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David T Breaker: We need a planning rethink

David is an A-level politics student at a Kent grammar school.  He will start studying philosophy, politics and economics at the University of Essex in September 2006.

General Well Being (GWB) is the latest phrase in politics. Hot on the heels of BBC2 series “The Happiness Formula” and “Making Slough Happy”, happiness has shot up the political agenda at lightning speed. But what makes us happy? These programmes all offer solutions, ranging from the quite insane suggestion of tax rises, through to various therapies. But what I am going to say is more provable, easier, and doesn’t damage economic growth - a good environment.

The term ‘environment’ brings up connotations of the rainforest, polar ice caps and global warming. But it should also bring up the image of our streets, houses and offices. This is our built environment, which we control. Churchill once said “we shape our buildings, and then our buildings shape us.”

It can be summed up in one building; the London Zoo Penguin Pool. One of the big architects of the 20th Century, Berthold Lubetkin, designed it in 1934. It was hailed by architects as a marvel, and today it is in fact the only listed penguin pool there is - but penguins hated it! Today they are in “a more natural environment”, to quote the zoo officials, the pool recognised as “unsuitable for penguins”. It changed their behaviour.

For humans, being living creatures, it’s the same. Much of our built environment was designed as “machines for living in” with the aim of changing human nature. It was very popular in Russia, and it worked, except the change wasn’t as intended. It is not natural, and the result is unhappy people. Lack of space and privacy make us anti-social, and worsen disputes. Bleak characterless design dehumanises us, destroys identity and civic pride.

Buildings aren’t machines for living in, they have got to be homes, places of work, and leisure space. They must represent us, our dreams and aspirations, likes and wants. Our nature as living beings. Churchill’s quote relied on a perpetual and two way process of evolution; we shape our buildings, and then our buildings shape us, then we shape our buildings, and so on, ad infinitum.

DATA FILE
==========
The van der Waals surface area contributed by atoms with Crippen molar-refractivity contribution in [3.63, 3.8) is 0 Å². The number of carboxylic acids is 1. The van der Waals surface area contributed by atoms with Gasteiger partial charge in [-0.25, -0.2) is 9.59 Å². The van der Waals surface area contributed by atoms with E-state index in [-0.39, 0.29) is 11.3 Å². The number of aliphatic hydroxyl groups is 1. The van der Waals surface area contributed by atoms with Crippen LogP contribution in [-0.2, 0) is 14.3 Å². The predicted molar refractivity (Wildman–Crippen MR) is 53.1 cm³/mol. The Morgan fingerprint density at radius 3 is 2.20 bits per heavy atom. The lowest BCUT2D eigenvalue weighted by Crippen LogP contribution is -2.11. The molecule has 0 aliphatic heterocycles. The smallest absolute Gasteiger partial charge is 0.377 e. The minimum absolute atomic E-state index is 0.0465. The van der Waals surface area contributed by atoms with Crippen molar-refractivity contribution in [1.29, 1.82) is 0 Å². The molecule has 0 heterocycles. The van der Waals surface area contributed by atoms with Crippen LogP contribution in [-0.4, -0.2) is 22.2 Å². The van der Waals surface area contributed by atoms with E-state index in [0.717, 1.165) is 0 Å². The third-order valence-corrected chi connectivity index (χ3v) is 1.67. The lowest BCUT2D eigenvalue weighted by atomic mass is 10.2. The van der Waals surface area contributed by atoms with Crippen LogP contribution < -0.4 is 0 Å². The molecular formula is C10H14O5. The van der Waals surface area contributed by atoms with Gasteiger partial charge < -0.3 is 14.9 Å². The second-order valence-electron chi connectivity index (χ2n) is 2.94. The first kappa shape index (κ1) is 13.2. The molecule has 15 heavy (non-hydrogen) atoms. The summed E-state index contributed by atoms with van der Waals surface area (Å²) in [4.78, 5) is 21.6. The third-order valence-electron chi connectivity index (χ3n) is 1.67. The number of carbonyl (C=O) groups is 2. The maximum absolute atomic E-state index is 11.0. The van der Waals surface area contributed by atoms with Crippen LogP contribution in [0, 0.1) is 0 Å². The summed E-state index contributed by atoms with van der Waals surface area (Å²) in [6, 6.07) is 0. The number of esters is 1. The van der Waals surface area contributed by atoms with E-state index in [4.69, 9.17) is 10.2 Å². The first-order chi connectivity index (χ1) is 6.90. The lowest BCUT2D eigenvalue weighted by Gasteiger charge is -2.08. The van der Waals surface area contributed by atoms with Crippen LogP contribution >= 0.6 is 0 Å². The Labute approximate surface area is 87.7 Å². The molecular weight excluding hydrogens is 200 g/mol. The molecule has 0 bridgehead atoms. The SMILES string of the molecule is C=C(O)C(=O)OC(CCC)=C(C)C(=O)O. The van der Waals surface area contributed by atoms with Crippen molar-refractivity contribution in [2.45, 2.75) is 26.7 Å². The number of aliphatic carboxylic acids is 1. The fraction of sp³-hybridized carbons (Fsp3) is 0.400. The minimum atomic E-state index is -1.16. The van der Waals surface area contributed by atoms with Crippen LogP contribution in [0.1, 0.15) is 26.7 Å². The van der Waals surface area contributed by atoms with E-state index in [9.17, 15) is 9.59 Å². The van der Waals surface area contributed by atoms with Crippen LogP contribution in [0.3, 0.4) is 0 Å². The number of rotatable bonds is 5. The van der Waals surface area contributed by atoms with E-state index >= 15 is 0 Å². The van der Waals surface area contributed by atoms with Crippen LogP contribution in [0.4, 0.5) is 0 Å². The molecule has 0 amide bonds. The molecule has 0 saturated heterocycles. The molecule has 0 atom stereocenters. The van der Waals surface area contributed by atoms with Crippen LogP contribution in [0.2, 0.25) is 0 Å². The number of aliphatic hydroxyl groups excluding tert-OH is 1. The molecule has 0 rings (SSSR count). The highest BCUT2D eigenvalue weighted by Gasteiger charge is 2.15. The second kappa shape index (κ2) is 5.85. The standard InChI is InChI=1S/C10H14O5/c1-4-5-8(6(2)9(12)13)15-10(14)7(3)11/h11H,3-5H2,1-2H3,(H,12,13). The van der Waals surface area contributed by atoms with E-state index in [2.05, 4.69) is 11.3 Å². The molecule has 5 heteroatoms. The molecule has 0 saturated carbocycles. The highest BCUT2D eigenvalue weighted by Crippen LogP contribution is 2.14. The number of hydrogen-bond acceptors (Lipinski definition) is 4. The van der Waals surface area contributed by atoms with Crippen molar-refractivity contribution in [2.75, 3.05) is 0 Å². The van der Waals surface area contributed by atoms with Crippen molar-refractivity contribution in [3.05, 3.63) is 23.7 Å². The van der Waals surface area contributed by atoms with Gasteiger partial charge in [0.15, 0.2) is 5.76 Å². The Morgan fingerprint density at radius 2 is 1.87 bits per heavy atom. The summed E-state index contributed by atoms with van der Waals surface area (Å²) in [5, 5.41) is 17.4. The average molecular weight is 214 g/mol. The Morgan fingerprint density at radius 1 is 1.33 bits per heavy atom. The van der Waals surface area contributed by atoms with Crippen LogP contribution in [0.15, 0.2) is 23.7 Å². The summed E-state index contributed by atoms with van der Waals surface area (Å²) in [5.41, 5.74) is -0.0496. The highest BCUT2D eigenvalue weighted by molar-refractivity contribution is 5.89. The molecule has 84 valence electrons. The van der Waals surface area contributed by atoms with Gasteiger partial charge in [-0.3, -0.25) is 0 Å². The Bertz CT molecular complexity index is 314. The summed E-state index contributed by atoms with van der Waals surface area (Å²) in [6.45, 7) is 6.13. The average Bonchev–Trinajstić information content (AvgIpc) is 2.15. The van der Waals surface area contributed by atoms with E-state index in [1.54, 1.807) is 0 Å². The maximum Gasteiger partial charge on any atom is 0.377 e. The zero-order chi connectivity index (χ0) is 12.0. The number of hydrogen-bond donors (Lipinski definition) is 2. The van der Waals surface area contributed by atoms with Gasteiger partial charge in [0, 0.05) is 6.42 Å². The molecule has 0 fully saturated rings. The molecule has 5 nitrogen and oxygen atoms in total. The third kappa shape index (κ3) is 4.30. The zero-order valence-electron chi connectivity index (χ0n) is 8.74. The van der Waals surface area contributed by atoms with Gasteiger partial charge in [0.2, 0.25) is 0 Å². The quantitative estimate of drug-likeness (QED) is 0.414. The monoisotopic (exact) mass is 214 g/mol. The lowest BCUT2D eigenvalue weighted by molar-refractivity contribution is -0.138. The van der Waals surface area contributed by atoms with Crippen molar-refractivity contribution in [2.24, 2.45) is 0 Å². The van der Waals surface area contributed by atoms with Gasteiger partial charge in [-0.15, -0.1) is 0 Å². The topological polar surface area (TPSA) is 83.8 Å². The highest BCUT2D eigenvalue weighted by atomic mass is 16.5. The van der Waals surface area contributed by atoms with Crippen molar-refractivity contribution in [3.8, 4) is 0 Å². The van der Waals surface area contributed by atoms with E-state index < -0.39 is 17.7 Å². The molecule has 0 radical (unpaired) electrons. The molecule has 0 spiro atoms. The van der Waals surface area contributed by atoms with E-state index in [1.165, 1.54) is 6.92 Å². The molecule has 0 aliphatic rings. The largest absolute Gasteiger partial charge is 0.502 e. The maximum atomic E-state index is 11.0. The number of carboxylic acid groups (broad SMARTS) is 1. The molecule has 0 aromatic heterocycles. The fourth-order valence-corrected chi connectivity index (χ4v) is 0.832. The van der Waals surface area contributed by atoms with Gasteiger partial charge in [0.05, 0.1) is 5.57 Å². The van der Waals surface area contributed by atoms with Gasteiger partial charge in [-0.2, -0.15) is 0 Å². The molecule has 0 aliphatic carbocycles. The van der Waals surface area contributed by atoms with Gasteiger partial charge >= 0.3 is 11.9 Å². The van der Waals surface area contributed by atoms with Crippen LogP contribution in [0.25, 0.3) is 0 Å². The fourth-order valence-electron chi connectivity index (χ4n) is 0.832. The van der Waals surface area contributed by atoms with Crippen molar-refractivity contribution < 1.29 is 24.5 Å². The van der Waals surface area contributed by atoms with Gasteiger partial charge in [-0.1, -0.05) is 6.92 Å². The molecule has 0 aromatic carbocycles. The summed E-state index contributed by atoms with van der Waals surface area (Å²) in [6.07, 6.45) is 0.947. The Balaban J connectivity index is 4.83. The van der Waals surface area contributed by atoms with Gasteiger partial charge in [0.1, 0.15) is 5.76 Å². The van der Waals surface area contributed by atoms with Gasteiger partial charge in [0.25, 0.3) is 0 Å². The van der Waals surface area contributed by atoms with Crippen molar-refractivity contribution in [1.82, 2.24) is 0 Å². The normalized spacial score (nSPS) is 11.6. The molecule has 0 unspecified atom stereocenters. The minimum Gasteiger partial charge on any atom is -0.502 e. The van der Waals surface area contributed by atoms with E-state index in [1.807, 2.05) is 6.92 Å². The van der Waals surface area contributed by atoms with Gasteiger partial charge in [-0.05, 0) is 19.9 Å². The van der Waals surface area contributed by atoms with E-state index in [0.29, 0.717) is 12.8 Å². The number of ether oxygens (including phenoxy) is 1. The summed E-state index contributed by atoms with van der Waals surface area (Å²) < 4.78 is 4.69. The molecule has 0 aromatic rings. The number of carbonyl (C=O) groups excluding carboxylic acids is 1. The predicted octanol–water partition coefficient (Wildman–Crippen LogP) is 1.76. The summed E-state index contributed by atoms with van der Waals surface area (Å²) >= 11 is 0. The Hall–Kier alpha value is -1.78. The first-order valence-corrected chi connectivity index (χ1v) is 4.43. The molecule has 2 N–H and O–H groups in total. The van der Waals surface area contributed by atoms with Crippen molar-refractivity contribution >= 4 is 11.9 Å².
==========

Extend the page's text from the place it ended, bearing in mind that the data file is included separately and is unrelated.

In order to create a happier country, we must accept the failures of post-war design, which replaced this evolution with a modernist revolution, and learn from the past. Our urban areas are mostly bleak and unwelcoming. The environment alien to nature. Modernism tried to be modern for the sake of it, everything had to be entirely different. But if you reinvent the wheel, and insist it be entirely different, it ends up square.

By and large, modernism only caught on among architects, planners and politicians - the “bold statement” too often merely an architectural ego trip. An often forgotten result of Thatcherism and rolling back of the state was a new individualism and freedom in architecture. Yes, Thatcherism helped kill modernist architecture. But our planning laws are still hopelessly out dated and modernist council planner in their feel, some resembling regulations of a backward socialist state than modern Britain.

No more than 60% on enlargement, permission needed for conservatories, windows and any extensions; yet you can paint your house a ghastly colour and make it a total dump, knocking thousands off neighbouring properties, with no restrictions. The laws put everything into debating size, but not quality. Often they’d rather a small ugly house be built instead of a larger, beautiful house. With major new developments looming, we need a new planning act desperately.

I do not accept the terms ‘pastiche’ or ‘bold’ in architecture. To me what matters is if it’s good or bad. A good design calms traffic, provides car parking out of sight, puts pedestrians first, has plenty of green spaces, uses natural materials which blend with nature, has buildings that complement each other, uses and develops a local character, reduces the need for car use by mixing development, and is a place people want to live. It is a place with a social mix, open spaces, light, and lacking vulnerable points such as alleys. All these things bring out the best of human nature, creating lively, safe and pleasant communities; and are vital to lasting happiness. It is built around the people, to a human scale, and it doesn’t attempt to plan and design every detail of people’s lives - it trusts them.

A bad design brings out the worse in society. Overpowering and bland style, lack of privacy, monopoly of the car, social segregation, “bold statement architecture” that rebels against nature instead of working with it. It is a top-down, “we know best” sort of architecture that treats people as sheep.

We must give greater protection to pre-war buildings, good enough to last this long their quality is assured, but greater freedoms over post-war ones. Planning approval should only be needed if the changes damage the area, proven by say a panel of local estate agents. On a post-war house, what does a conservatory or porch matter, even an extension, if they improve the area or have no impact. But something that damages the area, that’s another matter, and needs controlling.

We should ensure good design for new developments through a new planning act, whilst totally redeveloping the post-war sprawl, perhaps with an X-List of worst offenders for fast track demolition. Good, new buildings can be done, nothing has to look bad (even a multi-story car park can look good built of brick and nicely styled). The model of the sadly derided in Britain but globally renowned Poundbury, along with Port Sunlight and Welwyn, should be our basis - but we can do even better.

We must learn from the past and improve on it. The penguins have moved on from their modernist “modern for modern’s sake” experience, now so should we.


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